Figure 7.10 Some factors affecting sieve tray efficiency. FRI data, total reflux, Dr = 4 ft, S = 24 in, hw = 2 in, dH = 0.5 in. Both parts show a small efficiency rise with pressure. Both parts show little effect of vapor and liquid loads above about 40 percent of flood, (a) Showing efficiency reduction when fractional hole area is increased from 8 to 14 percent of the bubbling area; (b) emphasizing little effect of vapor and liquid loads, and an efficiency increase with pressure. Af = 0.14 (Both parts reprinted with permission from T. Yanagi and M. Sakaia, Ind. Eng. Chem. Proc. Des. Dev. 21, p. 712, copyright 1982, American Chemical Society.}
This means both vapor and liquid loads are raised and lowered simultaneously. Increasing vapor rate reduces efficiency, while increasing liquid rates raises efficiency. The two effects normally cancel each other, and efficiency is practically independent of load changes (assuming no excessive entrainment or weeping). Figure 7.106 shows a typical dependence of tray efficiency on vapor and liquid loads for a commercial-scale distillation column. Anderson et al. (97) show a similar dependence for several different valve trays.
Reflux ratio. Reflux ratio was stated to have a small effect on efficiency (5).
Viscosity. Efficiency increases as liquid viscosity diminishes (5,149, 150,186). As discussed earlier (Sec. 7.2.2), lower liquid viscosity usually implies higher liquid diffusivity, and therefore, lower resistance to mass transfer in the liquid phase. It was also argued that bubbles formed in high-viscosity liquids are larger and generate less interfa-cial area (186).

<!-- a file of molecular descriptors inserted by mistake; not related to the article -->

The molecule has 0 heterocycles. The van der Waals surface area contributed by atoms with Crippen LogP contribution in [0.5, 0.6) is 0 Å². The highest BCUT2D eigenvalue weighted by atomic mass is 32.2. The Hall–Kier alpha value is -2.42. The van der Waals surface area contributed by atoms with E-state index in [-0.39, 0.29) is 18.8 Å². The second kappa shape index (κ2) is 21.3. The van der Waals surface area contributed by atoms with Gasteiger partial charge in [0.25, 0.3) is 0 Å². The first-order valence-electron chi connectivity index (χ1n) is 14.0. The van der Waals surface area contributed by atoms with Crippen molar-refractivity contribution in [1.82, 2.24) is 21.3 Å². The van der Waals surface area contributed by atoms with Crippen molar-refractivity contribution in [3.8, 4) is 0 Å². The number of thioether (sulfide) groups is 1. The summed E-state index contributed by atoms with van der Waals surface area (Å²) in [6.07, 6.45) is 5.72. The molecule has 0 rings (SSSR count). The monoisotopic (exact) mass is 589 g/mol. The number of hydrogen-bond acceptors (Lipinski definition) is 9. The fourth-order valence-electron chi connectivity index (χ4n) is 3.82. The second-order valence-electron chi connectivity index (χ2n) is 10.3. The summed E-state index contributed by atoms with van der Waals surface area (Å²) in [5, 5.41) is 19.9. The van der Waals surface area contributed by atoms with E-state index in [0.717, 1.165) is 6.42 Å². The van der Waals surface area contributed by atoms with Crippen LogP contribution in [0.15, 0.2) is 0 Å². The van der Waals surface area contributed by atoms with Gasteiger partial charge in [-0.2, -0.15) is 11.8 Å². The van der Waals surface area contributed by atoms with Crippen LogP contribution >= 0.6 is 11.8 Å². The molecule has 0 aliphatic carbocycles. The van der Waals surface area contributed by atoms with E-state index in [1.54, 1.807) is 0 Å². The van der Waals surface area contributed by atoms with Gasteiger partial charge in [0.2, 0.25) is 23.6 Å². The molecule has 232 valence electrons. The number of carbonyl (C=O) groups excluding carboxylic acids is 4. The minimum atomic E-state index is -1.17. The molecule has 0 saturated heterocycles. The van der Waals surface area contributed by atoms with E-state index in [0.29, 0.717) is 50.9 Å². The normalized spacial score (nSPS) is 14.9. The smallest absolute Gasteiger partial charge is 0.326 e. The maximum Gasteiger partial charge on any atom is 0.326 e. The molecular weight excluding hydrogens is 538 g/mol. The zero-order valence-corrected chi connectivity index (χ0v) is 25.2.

Relative volatility. Efficiency increases as relative volatility is lowered (5,149,150). As discussed earlier (Sec. 7.2.2), lower volatility reduces the significance of the liquid phase resistance, and therefore, raises efficiency.
Surface tension. There is uncertainty regarding the effect of surface tension on tray efficiency. Often, it is difficult to divorce the surface tension effects from those of other physical properties. For this reason, it is difficult to tell whether the effects described below are real or imaginative.
Measurements by Fane and Sawistowski (116,117) show little effect of surface tension on efficiency in the froth regime, and a rise of tray efficiency with lower surface tension in the spray regime. The surface tension gradient (Sec. 6.4,4) appears to have an effect. A positive gradient (surface tension increases down the column) enhances efficiency in the froth regime (108,116,117,146,189,190) while a negative gradient enhances efficiency in the spray regime (108,116,117). The magnitude of these enhancements is uncertain.
Surface tension effects have frequently been used to explain observed composition effects (184,187,189) or discrepancies between theory and experiment (146). Zuiderweg (146) and Dribika and Biddulph (189) argue that the Marangoni effect (Sec. 6.4.4) stabilizes the froth and therefore enhances efficiency. The enhancement is related to